Wiff Rudd, trumpet
Rex Richardson, trumpet
Alex Shuhan, horn and piano
Tom Brantley. trombone
Charles Villarrubia, tuba
David Gluck, drums and percussion
Reporter: Neville Young
Rhythm and Brass began their recital with a stunning, sonorous Fantasie in C Minor by J.S.Bach, their rich, warm sound giving great depth to this glorious music.
During the course of their generously-filled programme the ensemble showed both their versatility as individual musicians and the breadth of the groups repertoire. Lennon and McCartney rubbed shoulders with Shostakovich and the ensembles own player-composers as the afternoon unfolded in a patchwork of colours and texture. When you see Rhythm and Brass you quickly realize that you are not just getting a brass quintet, nor even just a brass quintet with a drummer, but an incredibly versatile group of musicians who move freely between instruments and styles so that if you can think of it, theyve probably got it covered. I was particularly taken with drummer/percussionist David Gluck covering the melody of Norwegian Wood on melodica while driving it along on the bass drum and hi-hat at the same time. I bet he can juggle, too.
Compositions by ensemble members featured largely in this recital. Rex Richardsons The Tao of Heavy D was a full-on, driving tune featuring great solos from Richardson himself and from trombonist Tom Brantley, both of whom must also be thanked for their many other great jazz solos throughout this recital. Three short pieces of ballet and film music by Shostakovich, played with great character, led us into the second half of the programme. This started with Sitting in an English Garden Waiting for the Sun, a fascinating compilation of Lennon and McCartney tunes. Beginning with an introduction by Brantley (doing what must surely have been the best British accent since Dick Van Dyke in Mary Poppins), and visiting Flying and Because, the work finished with a splendidly direct Come Together which very much captured the feel of the original.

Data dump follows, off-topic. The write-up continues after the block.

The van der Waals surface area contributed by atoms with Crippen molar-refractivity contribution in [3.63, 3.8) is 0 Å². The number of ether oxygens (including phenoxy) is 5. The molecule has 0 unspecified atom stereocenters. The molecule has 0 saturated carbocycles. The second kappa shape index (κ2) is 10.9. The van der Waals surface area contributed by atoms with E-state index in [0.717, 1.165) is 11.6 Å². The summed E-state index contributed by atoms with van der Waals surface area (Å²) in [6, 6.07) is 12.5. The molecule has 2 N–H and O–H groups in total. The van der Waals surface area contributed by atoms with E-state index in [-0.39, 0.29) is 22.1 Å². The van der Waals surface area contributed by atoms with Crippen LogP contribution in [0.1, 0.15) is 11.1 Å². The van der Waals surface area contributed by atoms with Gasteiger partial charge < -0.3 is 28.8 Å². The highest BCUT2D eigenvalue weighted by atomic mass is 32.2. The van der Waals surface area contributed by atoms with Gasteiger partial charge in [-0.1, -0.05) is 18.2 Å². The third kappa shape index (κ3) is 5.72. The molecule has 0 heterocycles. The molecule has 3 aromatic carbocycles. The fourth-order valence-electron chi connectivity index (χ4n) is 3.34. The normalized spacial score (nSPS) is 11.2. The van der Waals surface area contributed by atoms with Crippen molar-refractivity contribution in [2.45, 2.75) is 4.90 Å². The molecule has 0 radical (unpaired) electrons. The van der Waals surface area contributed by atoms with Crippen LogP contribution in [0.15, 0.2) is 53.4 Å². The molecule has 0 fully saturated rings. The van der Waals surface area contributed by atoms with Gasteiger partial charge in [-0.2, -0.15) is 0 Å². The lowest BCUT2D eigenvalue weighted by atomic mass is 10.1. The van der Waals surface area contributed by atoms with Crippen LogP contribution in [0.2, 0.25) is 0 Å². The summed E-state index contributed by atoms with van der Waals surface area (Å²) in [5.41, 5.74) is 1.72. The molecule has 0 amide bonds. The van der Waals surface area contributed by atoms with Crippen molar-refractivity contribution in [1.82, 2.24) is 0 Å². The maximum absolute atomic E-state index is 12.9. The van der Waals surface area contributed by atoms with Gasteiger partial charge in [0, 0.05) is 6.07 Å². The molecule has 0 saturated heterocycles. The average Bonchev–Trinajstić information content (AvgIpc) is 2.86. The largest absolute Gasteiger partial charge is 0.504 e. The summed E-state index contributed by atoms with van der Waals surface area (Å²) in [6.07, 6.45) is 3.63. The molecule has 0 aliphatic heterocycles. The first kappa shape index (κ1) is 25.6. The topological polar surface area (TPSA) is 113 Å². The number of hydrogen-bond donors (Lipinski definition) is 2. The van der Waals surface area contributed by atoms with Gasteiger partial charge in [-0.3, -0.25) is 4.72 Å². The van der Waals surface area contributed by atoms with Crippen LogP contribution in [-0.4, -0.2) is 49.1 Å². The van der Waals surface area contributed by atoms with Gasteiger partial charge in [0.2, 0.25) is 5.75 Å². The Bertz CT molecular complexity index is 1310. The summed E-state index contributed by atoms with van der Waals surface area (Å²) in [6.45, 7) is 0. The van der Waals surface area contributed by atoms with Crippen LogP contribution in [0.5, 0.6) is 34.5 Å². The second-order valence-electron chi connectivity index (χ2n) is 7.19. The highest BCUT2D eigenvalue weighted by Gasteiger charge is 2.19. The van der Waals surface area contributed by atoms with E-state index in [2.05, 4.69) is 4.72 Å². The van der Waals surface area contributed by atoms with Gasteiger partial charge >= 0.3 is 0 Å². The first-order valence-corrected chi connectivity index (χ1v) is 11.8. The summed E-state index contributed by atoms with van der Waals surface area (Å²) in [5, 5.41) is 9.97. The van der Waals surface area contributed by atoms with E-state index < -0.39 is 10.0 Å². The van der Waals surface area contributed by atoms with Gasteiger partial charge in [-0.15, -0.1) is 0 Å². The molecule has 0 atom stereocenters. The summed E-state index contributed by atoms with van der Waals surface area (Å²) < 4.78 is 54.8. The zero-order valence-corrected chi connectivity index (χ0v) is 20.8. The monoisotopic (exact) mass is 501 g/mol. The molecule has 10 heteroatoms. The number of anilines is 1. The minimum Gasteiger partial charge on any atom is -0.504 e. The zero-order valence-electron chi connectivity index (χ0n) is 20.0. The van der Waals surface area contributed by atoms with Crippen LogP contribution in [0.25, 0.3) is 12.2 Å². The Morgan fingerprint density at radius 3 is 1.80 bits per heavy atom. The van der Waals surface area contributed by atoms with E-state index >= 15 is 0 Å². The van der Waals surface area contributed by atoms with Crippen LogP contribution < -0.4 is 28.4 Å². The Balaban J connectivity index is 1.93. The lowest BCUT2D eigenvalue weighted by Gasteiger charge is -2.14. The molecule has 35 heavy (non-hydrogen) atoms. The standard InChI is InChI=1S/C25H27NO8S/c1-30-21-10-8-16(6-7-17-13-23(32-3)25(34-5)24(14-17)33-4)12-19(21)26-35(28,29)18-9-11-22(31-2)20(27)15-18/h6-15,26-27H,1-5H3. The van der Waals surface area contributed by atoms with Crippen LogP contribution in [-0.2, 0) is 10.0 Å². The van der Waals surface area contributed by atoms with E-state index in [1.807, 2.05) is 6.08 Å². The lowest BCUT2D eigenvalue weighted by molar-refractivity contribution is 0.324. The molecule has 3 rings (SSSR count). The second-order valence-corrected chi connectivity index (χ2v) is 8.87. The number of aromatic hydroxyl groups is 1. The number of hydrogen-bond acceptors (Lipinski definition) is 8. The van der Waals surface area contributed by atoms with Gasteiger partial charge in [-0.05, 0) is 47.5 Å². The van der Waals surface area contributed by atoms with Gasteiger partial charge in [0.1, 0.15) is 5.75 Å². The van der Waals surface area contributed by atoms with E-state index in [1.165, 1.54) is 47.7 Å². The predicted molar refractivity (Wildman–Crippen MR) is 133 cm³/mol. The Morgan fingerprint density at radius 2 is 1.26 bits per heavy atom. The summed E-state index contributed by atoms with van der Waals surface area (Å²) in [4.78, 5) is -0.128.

In their next item the ensemble showcased three new pieces by its members. These were from their CD Inside the Blue Suitcase, which consists entirely of original works, and, from this brief sample, is bound to be a must-have album for collectors of modern brass music. All three were great but I was particularly stuck by Alex Shuhans Speedy, an angular, frantic and unsettling piece which tweaked the audiences aural expectations and featured a searing piccolo trumpet jazz solo.
The genesis of Rhythm and Brasss final work, by David Gluck, is almost too complex to recount but its basically the result of an interesting collision between music from Pink Floyds The Dark Side of the Moon and the film The Wizard of Oz, with added dialogue from the David Lynch film Wild at Heart. Temporary Heartbeat offers all this and more as it progresses through an imaginative and bizarre musical smorgasbord, surprising the audience at every turn: we certainly werent in Kansas any more, Toto.
After a recital like this the audience pretty thoroughly enraptured by now wasnt going to let Rhythm and Brass go without an encore, so our final treat was a complex progression from a freely improvised start, via Caravan and a truly fantastic extended tuba solo passage (Charles Villarrubia), and into Superstition and eventually a roof-raising finish. This encore was a pretty good summary of the whole recital: stunning, complex, brilliantly played, and very very satisfying.